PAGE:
SMU Law Review
Annual Survey of Texas Law
Criminal Procedure: Confession, Search and
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Mike Keasler,Criminal Procedure: Confession, Search and Seizure, 54 SMU L. Rev. 1243 (2001)
SEARCH AND SEIZURE
TABLE OF CONTENTS
I. CONFESSIONS ... 1243
A. VOLUNTARINESS ... 1243
B. CUSTODIAL INTERROGATION ... 1244
C. RECORDED (TAPED) STATEMENTS ... 1245
D . JUVENILES ... 1245
E. SixTm AMENDMENT RIGHT To COUNSEL ... 1245
II. SEARCH AND SEIZURE ... 1245
A . IN G ENERAL ... 1245
B. ARREST, STOP, OR INQUIRY WITHOUT WARRANT ... 1246
C. AFFIDAVITS SUPPORTING SEARCH WARRANTS ... 1247
D. SEARCHES WITHOUT WARRANTS ... 1247
III. CONCLUSION ... 1248
HEN we review the past year's criminal cases, we find no
re-markable departures from prior Texas and Federal law as to confessions, searches, and seizures. Harmless error analysis is still routinely applied, and both state and federal appellate courts give credence to trial court fact-findings unless they are clearly erroneous.
Courts determine a confession's voluntariness by considering the
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ity of the circumstances.1 They give almost total deference to the trial court's resolution of the facts2 and will not disturb its findings if they are supported by the record.3
Some of the circumstances considered this year but not found to pre-clude admissibility inpre-clude the following:
" questioning over a thirteen hour period;4 * tag-team tactics employed by interrogators;5 " "talking short" with the suspect;6 and
" calling the suspect a liar during interrogation.7
B. CUSTODIAL INTERROGATION
In determining whether a person is in custody, the court will again con-sider the totality of the circumstances.8 Our courts consider the following objective factors to determine when custody is established:
* an officer has probable cause to arrest a suspect and does not tell him he is free to leave;
" the officer manifests this knowledge to the suspect; and
" a reasonable person in the suspect's position would believe he is
under restraint to the degree associated with an arrest.9
The Supreme Court of the United States recently ended all speculation about the possible demise of Miranda v. Arizona. In a 7-2 decision, Chief Justice Rehnquist, writing for the majority, declared that Miranda had announced a constitutional rule that could not be superseded legisla-tively, that was firmly established and relied upon, that was more easily applied than the old "totality of the circumstances" rule, and that would remain in effect. The majority opinion went on to say that the exceptions to the Miranda requirements do not negate their general applicability.10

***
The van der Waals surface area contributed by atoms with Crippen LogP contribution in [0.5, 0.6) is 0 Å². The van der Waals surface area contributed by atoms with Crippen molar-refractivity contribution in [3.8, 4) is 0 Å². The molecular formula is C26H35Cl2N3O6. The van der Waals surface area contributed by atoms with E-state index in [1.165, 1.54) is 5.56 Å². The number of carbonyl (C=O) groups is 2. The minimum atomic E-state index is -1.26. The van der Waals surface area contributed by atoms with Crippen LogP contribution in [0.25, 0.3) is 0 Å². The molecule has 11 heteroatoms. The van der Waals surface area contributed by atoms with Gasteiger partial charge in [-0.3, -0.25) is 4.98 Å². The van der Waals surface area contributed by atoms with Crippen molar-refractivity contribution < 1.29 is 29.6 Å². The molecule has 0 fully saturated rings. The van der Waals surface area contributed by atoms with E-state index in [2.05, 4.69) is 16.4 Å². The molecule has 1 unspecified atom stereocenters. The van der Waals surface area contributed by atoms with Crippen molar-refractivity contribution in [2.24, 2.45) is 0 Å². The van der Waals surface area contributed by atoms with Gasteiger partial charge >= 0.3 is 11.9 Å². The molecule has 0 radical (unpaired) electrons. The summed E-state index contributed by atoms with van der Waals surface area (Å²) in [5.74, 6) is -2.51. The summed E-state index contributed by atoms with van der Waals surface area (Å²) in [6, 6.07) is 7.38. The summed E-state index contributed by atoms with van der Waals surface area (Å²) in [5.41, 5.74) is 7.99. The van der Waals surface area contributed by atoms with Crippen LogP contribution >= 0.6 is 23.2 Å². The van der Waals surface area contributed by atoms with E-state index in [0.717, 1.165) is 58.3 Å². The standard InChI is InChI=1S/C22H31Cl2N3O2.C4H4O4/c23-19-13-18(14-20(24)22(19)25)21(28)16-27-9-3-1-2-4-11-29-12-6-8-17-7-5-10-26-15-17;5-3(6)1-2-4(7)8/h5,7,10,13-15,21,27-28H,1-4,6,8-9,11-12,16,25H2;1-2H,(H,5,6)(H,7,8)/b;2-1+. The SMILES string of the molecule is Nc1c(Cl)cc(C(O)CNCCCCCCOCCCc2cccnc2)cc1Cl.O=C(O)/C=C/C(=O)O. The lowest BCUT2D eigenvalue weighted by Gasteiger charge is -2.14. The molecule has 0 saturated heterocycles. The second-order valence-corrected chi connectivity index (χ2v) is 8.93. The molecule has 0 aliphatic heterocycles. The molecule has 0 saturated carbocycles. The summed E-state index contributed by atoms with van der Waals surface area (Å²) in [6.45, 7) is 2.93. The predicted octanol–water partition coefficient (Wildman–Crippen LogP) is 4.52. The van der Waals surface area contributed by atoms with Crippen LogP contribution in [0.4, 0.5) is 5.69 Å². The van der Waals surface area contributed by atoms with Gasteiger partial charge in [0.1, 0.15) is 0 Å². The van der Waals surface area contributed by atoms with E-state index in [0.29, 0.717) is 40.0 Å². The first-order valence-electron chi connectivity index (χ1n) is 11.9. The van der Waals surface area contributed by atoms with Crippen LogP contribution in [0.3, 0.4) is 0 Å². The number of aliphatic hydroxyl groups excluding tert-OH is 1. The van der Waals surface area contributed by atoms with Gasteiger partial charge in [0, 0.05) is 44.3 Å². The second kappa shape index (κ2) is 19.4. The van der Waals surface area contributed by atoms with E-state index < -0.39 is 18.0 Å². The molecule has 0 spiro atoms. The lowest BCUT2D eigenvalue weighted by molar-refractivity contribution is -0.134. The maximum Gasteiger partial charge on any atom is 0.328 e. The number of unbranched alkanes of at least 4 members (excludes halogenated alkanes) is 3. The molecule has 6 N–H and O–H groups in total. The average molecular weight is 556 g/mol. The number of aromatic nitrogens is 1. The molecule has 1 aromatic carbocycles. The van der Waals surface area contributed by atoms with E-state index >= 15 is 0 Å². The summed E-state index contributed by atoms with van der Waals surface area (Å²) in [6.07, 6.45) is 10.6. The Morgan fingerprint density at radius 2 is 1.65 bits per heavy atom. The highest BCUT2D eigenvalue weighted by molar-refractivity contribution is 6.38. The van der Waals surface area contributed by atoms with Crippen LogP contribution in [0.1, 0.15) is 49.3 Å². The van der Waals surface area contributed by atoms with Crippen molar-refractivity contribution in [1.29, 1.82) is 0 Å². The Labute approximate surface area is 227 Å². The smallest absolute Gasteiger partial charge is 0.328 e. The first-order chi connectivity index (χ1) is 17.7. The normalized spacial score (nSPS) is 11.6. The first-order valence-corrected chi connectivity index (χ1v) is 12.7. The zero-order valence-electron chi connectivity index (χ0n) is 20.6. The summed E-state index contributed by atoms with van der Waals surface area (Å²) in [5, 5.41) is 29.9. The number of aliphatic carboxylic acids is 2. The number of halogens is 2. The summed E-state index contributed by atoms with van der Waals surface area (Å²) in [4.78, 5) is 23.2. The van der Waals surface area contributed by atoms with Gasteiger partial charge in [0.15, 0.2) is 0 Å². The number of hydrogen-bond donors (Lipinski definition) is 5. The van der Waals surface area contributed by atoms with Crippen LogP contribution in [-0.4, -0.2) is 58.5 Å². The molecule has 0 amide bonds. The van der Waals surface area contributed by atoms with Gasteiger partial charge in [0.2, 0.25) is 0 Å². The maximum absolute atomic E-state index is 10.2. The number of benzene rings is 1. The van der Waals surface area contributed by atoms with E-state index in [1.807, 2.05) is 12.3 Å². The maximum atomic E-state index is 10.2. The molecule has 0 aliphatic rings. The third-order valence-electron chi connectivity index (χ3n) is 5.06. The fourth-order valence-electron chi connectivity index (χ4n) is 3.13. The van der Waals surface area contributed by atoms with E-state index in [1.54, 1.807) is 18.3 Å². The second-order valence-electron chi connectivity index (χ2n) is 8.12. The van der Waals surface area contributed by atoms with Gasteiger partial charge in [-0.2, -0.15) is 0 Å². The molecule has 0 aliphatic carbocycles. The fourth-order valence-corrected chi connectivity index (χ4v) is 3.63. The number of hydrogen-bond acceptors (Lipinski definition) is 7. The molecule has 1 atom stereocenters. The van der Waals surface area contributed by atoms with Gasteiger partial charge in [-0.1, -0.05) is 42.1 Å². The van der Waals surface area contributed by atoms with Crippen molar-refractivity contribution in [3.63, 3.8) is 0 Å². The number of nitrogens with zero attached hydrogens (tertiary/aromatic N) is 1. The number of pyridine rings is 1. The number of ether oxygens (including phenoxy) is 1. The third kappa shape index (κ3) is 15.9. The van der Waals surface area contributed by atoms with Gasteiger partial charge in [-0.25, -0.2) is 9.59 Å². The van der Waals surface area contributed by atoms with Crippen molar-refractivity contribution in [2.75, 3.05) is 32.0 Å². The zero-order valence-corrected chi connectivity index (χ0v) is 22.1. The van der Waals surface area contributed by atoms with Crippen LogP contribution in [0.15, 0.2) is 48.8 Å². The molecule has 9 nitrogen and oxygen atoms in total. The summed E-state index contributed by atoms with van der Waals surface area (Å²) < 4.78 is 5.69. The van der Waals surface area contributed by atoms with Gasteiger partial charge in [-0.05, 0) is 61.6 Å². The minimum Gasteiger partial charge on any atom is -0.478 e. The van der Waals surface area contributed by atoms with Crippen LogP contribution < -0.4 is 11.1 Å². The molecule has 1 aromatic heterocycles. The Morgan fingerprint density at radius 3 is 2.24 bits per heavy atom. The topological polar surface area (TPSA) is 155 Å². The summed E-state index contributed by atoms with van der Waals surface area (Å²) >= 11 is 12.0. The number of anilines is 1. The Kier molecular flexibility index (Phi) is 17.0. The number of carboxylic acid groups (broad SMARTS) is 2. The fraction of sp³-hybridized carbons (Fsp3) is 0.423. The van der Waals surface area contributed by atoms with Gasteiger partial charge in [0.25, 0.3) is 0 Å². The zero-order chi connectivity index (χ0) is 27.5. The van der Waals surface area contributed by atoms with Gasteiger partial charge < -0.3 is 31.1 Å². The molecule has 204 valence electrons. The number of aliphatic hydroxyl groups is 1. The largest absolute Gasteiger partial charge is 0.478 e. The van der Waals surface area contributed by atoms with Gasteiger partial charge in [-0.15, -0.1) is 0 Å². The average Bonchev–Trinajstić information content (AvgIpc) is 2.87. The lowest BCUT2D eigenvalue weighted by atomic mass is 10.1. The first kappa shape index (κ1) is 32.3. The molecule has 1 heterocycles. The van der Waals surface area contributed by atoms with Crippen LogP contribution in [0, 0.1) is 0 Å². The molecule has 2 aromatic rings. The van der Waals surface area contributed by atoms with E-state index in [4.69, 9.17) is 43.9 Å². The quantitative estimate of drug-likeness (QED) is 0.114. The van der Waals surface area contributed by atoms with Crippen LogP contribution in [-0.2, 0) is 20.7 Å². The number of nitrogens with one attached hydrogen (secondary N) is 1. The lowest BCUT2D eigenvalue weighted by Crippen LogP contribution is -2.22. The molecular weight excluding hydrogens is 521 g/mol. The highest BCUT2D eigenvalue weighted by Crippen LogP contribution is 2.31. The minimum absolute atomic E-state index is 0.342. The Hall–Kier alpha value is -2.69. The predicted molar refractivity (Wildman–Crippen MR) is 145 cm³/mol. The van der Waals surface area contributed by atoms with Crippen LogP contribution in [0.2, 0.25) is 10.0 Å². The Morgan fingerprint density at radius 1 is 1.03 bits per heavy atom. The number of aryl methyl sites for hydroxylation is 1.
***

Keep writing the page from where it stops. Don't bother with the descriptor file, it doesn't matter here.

The Miranda warnings as codified in the Texas Code of Criminal
Proce-dure apply only to statements made during custodial interrogation. If an investigation is not at an accusatorial or custodial stage, a person's Fifth Amendment rights have not yet come into play, and the voluntariness of those rights is not implicated.
1. Wyatt v. State, 23 S.W.3d 18 (Tex. Crim. App. 2000).
2. Rocha v. State, 16 S.W.3d 1, 12 (Tex. Crim. App. 2000); Gonzalez v. State, 21 S.W.3d 595, 597 (Tex. App.-Houston [1st Dist.] 2000, pet. granted).
3. See Wyatt, 23 S.W.3d at 23.
4. Guardiola v. State, 20 S.W.3d 216 (Tex. App.-Houston [14th Dist.] 2000, pet. ref'd.)
6. Wyatt, 23 S.W.3d at 23.
8. Guardiola, 20 S.W.3d at 222.
10. Dickerson v. United States, 530 U.S. 428 (2000).
C. RECORDED (TAPED) STATEMENTS
Texas Code of Criminal Procedure Article 38.22 provides greater pro-tection to the accused than the United States Constitution provides. The key requirements are that the recording be a fair and accurate represen-tation of the statement, that it not be altered, and that all voices on the tape be identified. Recently, a sharply divided Court of Criminal Ap-peals applied the admissibility requirements of Article 38.22 to oral con-fessions offered in a Texas trial court but obtained in another state by that
state's law enforcement officers.1 1
In keeping with prior Texas law, the courts look very closely at juvenile confessions and insist that they be obtained in strict adherence to the relevant Family Code provisions. The Austin Court of Appeals held that since a juvenile's first confession was improperly obtained, subsequent statements made to police officers modifying the earlier statement were also inadmissible.12
E. SixTH AMENDMENT RIGHT To COUNSEL
It is well established that once a suspect has an attorney, any interroga-tion without first notifying the attorney is unlawful, and any statement obtained as a result of the interrogation is excludable. A divided Court of Criminal Appeals addressed this issue this year, the majority holding that "once the right to counsel attaches to the offense charged, it also attaches to any other offense that is closely related factually to the of-fense charged."'1 3 The Supreme Court of the United States granted certi-orari in that case. [Note: On April 2, 2001, the Supreme Court (5-4) reversed the Court of Criminal Appeals decision, holding that because the Sixth Amendment right to counsel is "offense specific," it does not necessarily extend to offenses that are "factually related" to those that have actually been charged.'4]
II. SEARCH AND SEIZURE
A. IN GENERAL
It is still safe to say that under current law the Texas Constitution af-fords no greater protection against unreasonable searches and seizures than the United States Constitution. Texas courts continue to follow the Supreme Court of the United States' lead in search and seizure cases.
11. Davidson v. State, 25 S.W.3d 183 (Tex. Crim. App. 2000). 12. In re R.J.H., 28 S.W.3d 250 (Tex. App.-Austin 2000, pet. filed).
13. Cobb v. State, 2000 WL 275644, *3 (Tex. Crim. App. 2000) (citing State v. Frye, 897 S.W.2d 324, 328-329 (Tex. Crim. App.1995); Upton v. State, 853 S.W.2d at 555-556; accord, United States v. Arnold, 106 F.3d 37, 41 (3d Cir.1997), and cases cited therein; see 2 W. LaFave, et al., Criminal Procedure § 6.4(f) n. 127 (2nd ed.1999))..